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Charlotte property owner files lawsuit to remove Tent City homeless encampment

The attorney who filed the suit said the encampment is making future buyers want out. Advocates say the needs of those living in Tent City are being ignored.

CHARLOTTE, N.C. — A Charlotte property owner has filed a lawsuit to remove a growing homeless encampment near uptown known as “Tent City.”

The property owner who owns the lot at 900 North Tryon Street says enough is enough.

According to a recently filed lawsuit, the encampment outside of uptown Charlotte known as Tent City has grown exponentially since March to the point where future buyers want out.

“My client's property has been under contract several times, most recently it was under contract and that contract fell through as a direct result of this homeless encampment,” said R. Lee Robertson Jr., the Plaintiffs attorney.

According to CMPD, on August 7 at around 5 p.m., WB Moore Company gave notice to approximately 100 homeless individuals occupying the company’s private property that they are trespassing and need to vacate the property by Friday, August 14, at 5:00 p.m.

R. Lee Robertson Jr., the attorney who filed the suit, said the lot is prime real estate due to its proximity to uptown, but the homeless encampment is making North College Street completely inaccessible.

Now the property owner is suing two nearby businesses, WorldCom and MSC College Street, claiming they encouraged the creation of Tent City.

“My clients are very empathetic with to homeless especially those who have been impacted by COVID-19 – but the city of Charlotte refused to take any action to deal with this problem and instead has decided to foist it on property owners to resolve what should be the city’s problem to fix,” Robertson Jr. said.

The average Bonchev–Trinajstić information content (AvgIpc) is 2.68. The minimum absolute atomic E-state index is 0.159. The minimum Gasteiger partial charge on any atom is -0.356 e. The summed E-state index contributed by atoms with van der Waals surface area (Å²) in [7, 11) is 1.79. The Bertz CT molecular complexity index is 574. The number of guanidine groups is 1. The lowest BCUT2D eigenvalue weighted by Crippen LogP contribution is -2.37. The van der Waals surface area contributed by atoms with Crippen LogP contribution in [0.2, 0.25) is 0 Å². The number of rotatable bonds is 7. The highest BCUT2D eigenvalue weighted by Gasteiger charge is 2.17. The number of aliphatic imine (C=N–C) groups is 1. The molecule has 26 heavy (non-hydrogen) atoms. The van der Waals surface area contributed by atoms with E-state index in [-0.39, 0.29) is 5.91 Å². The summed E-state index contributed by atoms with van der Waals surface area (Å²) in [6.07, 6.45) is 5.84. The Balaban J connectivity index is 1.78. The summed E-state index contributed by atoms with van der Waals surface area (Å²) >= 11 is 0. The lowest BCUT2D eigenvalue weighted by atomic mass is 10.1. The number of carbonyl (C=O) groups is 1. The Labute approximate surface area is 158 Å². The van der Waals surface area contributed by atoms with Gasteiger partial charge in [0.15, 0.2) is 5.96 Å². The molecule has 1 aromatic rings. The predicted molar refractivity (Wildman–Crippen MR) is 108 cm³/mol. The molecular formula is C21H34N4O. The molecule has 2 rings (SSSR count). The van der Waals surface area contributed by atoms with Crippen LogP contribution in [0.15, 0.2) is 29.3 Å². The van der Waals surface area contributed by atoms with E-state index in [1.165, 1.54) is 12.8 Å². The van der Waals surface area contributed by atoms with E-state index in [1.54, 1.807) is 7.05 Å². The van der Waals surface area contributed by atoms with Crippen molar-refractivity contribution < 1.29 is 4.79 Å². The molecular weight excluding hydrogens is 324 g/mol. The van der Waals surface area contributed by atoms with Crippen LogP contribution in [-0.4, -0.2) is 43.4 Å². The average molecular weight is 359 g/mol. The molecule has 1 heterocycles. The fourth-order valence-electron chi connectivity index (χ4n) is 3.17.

According to the suit, between March 1, 2020, and July 27, 2020, there have been 41 crimes reported in reference to Tent City including 25 assaults, eight robberies and six thefts.

“Filing this lawsuit was the last resort, my client made numerous demands both on local non-profits that work with homeless, property owners themselves and the city of charlotte to take action to resolve this problem," Robertson Jr. said. "All of those were ignored."

Meanwhile, advocates say the needs of those in Tent City are also being ignored.

“From a humanity aspect they’re suffering out there, they’re hot, there’s not great hygiene at all, there’s no medical services whatsoever,”  said Kenya Joseph with Hearts for the Invisible Coalition.

RELATED: Project Tent City hands out over 200 "angel bags" to people living in Tent City

Kenya Joseph of the Hearts for the Invisible Coalition and her colleague Jessica Lefkowitz said if those living in Tent City are kicked out, it will only add to the increase of COVID-19 cases in Charlotte.

“It’s not going to be one organization that’s going to be able to get this accomplished — we all have to do it together,” Lefkowitz said. “If this hurricane blew in the way we all thought it would, where would these people be, and where do they expect these people to go?”

WCNC Charlotte has reached out to the other business owners named in the lawsuit but has not received a response. 

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